By Everard L. Napier, M.R.C.S., L.R.C.P. (Lond.). In charge Kala-azar research, Calcutta School of Tropical Medicine. Second edition. 185 pages of text with 15 charts in the text, 18 plates, and an appendix of references to literature, author index and subject index. Oxford University Press. London, Bombay, Calcutta, Madras, 1927
A total of 10,412 newly emerged imagines of Anopheles culicifacies were released, from May to October, in a large outdoor screened insectary in 16 batches, varying in size from 100 to 1,793, in order to study length of life of this species. The insects were dusted with printers' ink powder of various colours. Climatic and other conditions prevailing inside the insectary were similar to natural conditions outside.
It was found that the maximum longevity of females varied from 8 to 34 days, being longest later in the season when temperature was slightly lower and relative humidity considerably higher. The longest period a male was observed to live was 8 days.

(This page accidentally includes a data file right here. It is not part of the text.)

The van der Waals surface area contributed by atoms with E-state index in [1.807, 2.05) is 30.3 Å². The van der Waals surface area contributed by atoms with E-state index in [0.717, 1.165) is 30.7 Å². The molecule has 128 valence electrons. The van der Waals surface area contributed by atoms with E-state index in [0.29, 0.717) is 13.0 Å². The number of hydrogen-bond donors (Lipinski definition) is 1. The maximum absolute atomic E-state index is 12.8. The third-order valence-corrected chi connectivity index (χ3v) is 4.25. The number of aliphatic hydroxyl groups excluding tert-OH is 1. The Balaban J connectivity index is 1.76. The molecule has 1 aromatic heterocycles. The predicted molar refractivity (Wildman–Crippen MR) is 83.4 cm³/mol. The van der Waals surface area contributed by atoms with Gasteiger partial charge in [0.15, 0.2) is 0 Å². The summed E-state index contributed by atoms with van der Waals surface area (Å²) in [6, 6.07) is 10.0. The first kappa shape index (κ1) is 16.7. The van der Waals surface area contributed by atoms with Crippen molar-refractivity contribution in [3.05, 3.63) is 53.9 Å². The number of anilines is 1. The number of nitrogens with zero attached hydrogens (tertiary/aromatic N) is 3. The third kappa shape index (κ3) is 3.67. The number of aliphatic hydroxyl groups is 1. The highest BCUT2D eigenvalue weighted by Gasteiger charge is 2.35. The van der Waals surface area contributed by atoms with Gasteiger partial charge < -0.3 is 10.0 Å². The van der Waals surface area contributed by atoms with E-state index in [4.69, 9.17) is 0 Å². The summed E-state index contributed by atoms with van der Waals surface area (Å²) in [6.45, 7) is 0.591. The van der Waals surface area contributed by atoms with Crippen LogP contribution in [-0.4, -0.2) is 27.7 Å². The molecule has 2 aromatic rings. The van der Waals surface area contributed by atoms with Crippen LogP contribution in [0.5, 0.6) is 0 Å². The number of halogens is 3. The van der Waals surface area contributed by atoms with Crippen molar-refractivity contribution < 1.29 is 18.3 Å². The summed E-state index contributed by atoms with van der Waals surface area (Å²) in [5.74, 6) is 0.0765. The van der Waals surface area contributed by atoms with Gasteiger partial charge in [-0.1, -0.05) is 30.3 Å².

It was also observed that there was always a very rapid falling off in numbers so that at least 50 per cent of imagines released had died by the third day. Reduction in population was by geometric progression. The probable duration of life of A. culicifacies was only two days, and the average life span only four days. But in each batch there were always one or two individuals that were considerably longer lived than the rest.